The other key factor for the Rays, as always, is money. Reynolds is due for two more arbitration raises before becoming a free agent in 2026, Tyler Glasnow is due $25 million in 2024, Shane McClanahan is potentially Super 2 eligible in 2024, and Randy Arozarena is already Super 2 qualified. Keeping the current group together could become very expensive very fast, and that’s before factoring in Wander Franco’s increasing yearly salary or the extensions they’ve already given to Jeffrey Springs, Pete Fairbanks, and Yandy Diaz.
Accounting for all of these, the Rays could see their payroll vacate out of its perpetual bottom five spot in the league even without a new deal for Reynolds. While it’s easy to say "Oh sure, like the Rays are going to sign Reynolds to a big deal AND pay Glasnow $25M next year," after making a real run at Freddie Freeman in free agency two years ago it’s not that outlandish to believe that the Ray’s could wind up out of the cellar in committed salary if they feel the situation is right.
That’s really the biggest question for Tampa Bay here; is it worth it? Is Reynolds really that much better than the combination of Margot and Josh Lowe to warrant all they’d have to give up? Do they view themselves as being one piece away from championship contention now that Franco and Brandon Lowe are healthy again? Is there somewhere else they feel like they could get a more valuable upgrade without paying that steep of a price?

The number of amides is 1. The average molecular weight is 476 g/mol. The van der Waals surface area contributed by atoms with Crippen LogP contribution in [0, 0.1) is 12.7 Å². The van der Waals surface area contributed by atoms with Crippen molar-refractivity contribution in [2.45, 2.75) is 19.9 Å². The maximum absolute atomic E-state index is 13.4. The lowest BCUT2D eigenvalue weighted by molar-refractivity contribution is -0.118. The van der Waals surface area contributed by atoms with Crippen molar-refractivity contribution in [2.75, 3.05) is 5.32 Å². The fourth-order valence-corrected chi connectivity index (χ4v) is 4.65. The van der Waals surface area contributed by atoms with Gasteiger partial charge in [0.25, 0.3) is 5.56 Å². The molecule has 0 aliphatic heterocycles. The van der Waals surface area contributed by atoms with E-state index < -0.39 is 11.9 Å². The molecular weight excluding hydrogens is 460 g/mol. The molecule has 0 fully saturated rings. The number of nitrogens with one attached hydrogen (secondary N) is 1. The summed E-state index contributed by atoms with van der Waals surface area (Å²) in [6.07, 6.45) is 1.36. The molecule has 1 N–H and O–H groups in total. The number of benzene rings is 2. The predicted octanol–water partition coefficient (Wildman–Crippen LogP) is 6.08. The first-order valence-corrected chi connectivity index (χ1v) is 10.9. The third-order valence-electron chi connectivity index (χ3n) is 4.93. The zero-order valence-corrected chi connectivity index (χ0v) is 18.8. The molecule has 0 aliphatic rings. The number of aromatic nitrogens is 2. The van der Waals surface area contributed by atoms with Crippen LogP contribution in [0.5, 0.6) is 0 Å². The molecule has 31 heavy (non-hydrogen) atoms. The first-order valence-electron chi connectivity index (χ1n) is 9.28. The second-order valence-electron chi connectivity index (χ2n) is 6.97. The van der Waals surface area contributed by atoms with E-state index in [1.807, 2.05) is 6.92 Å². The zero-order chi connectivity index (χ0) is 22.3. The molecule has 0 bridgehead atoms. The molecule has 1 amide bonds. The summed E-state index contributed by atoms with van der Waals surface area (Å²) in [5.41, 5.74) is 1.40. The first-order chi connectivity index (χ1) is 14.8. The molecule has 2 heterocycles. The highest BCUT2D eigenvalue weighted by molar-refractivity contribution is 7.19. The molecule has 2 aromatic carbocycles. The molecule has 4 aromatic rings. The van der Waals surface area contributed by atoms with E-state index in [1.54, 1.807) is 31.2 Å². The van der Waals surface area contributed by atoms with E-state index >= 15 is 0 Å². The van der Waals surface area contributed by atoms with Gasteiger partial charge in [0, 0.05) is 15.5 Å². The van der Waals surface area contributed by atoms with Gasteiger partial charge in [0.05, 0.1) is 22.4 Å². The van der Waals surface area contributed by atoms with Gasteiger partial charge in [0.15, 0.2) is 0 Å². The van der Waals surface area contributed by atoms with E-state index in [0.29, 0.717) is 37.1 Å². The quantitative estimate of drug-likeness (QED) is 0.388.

Nothing in life is guaranteed; player development is rarely linear, and even your best hand can’t guarantee a win. The Rays hit it big on a very talented group of players, and have the opportunity to leverage part of their bright future for an even brighter present. Even though the cost would be high, with the clock potentially ticking on their current core, and the mixed results from their most recent prospect class, maybe the real question should be if the Rays can afford not to take that kind of risk.